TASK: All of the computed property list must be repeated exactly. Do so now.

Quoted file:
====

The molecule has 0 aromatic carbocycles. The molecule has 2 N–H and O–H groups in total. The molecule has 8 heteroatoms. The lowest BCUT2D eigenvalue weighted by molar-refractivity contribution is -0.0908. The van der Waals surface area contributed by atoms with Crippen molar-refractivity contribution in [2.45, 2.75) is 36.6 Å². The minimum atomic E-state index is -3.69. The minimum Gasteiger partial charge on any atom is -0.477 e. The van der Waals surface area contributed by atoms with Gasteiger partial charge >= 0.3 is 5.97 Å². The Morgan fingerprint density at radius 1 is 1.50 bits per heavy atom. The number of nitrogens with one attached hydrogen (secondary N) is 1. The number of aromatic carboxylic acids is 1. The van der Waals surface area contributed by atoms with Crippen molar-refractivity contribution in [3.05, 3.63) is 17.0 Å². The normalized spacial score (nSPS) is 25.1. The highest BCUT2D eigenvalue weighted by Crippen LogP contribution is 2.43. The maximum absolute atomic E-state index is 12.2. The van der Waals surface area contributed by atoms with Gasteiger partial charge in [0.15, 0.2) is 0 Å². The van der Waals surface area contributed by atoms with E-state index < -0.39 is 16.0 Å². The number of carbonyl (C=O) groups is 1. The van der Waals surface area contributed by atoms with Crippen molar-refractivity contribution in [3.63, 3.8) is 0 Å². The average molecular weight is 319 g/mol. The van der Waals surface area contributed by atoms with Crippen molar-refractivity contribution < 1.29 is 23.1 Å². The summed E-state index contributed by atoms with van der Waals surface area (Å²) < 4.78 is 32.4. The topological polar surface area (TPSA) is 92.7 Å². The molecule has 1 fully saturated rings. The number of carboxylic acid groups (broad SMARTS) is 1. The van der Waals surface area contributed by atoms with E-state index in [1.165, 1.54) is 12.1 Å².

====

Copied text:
The molecule has 0 aromatic carbocycles. The molecule has 2 N–H and O–H groups in total. The molecule has 8 heteroatoms. The lowest BCUT2D eigenvalue weighted by molar-refractivity contribution is -0.0908. The van der Waals surface area contributed by atoms with Crippen molar-refractivity contribution in [2.45, 2.75) is 36.6 Å². The minimum atomic E-state index is -3.69. The minimum Gasteiger partial charge on any atom is -0.477 e. The van der Waals surface area contributed by atoms with Gasteiger partial charge >= 0.3 is 5.97 Å². The Morgan fingerprint density at radius 1 is 1.50 bits per heavy atom. The number of nitrogens with one attached hydrogen (secondary N) is 1. The number of aromatic carboxylic acids is 1. The van der Waals surface area contributed by atoms with Crippen molar-refractivity contribution in [3.05, 3.63) is 17.0 Å². The normalized spacial score (nSPS) is 25.1. The highest BCUT2D eigenvalue weighted by Crippen LogP contribution is 2.43. The maximum absolute atomic E-state index is 12.2. The van der Waals surface area contributed by atoms with Gasteiger partial charge in [0.15, 0.2) is 0 Å². The van der Waals surface area contributed by atoms with E-state index < -0.39 is 16.0 Å². The number of carbonyl (C=O) groups is 1. The van der Waals surface area contributed by atoms with Crippen molar-refractivity contribution in [3.63, 3.8) is 0 Å². The average molecular weight is 319 g/mol. The van der Waals surface area contributed by atoms with Crippen molar-refractivity contribution < 1.29 is 23.1 Å². The summed E-state index contributed by atoms with van der Waals surface area (Å²) < 4.78 is 32.4. The topological polar surface area (TPSA) is 92.7 Å². The molecule has 1 fully saturated rings. The number of carboxylic acid groups (broad SMARTS) is 1. The van der Waals surface area contributed by atoms with E-state index in [1.165, 1.54) is 12.1 Å².